All of Colorado considered a “primary natural disaster area,” Department of Agriculture says

Facing a decades-long megadrought, Colorado is considered by the federal government to be a primary natural disaster area.

The US Department of Agriculture typically qualifies individual counties as primary natural disaster areas, unlocking emergency funding for farmers, ranchers and more. The drought is so bad across the entire state that each of Colorado’s 64 counties qualifies, the agency announced Tuesday.

Some of Colorado’s biggest agricultural products include cattle and calves, winter wheat, sheep and lambs, wool, alfalfa, potatoes, onions, apples, peaches, grapes and melons, according to the National Association of State Departments of Agriculture.

Crop and livestock production has suffered in Colorado since the early 2000s, when the drought began. And climate experts say they’re concerned about the Eastern Plains – an agriculturally heavy region in the state – as spring turns to summer, noting that they’re at an increased risk of wildfires.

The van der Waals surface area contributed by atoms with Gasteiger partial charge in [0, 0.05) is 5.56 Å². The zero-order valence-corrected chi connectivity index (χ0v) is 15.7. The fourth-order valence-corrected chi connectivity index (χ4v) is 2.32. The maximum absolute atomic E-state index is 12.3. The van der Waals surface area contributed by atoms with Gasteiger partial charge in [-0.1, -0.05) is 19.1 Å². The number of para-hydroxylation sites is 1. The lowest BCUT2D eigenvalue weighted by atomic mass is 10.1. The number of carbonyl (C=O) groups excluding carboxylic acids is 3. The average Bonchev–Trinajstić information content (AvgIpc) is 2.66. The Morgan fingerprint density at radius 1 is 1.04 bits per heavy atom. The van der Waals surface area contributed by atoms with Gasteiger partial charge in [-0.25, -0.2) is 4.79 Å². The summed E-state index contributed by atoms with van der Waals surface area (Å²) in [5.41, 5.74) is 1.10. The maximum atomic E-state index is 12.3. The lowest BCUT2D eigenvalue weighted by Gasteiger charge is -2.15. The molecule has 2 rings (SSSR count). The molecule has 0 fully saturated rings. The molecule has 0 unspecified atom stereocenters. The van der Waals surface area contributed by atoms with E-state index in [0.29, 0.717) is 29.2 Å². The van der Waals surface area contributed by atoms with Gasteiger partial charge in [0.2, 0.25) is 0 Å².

Agriculture contributions an estimated $47 billion to the state’s economy every year and supports almost 200,000 jobs. The ongoing drought could cost Colorado’s agricultural industry $511 million by 2050, The Denver Post previously reported.

Colorado didn’t get enough snow over the winter to recover its dry soils and waterways, putting the state at risk for potentially disastrous wildfires this summer and fall. At best, portions of the state are considered “abnormally dry” by the US Drought Monitor. At worst, the southeast and southwest corners of the state are considered to be in an “exceptional drought.”

Denver hit its first snowless April in 30 years and the driest in 59 years.

The USDA qualifies individual counties for this type of natural disaster assistance and this year each of Colorado’s 64 counties meets the agency’s criteria. Adjacent counties in Kansas, Nebraska, New Mexico, Oklahoma, Utah and Wyoming also qualify.

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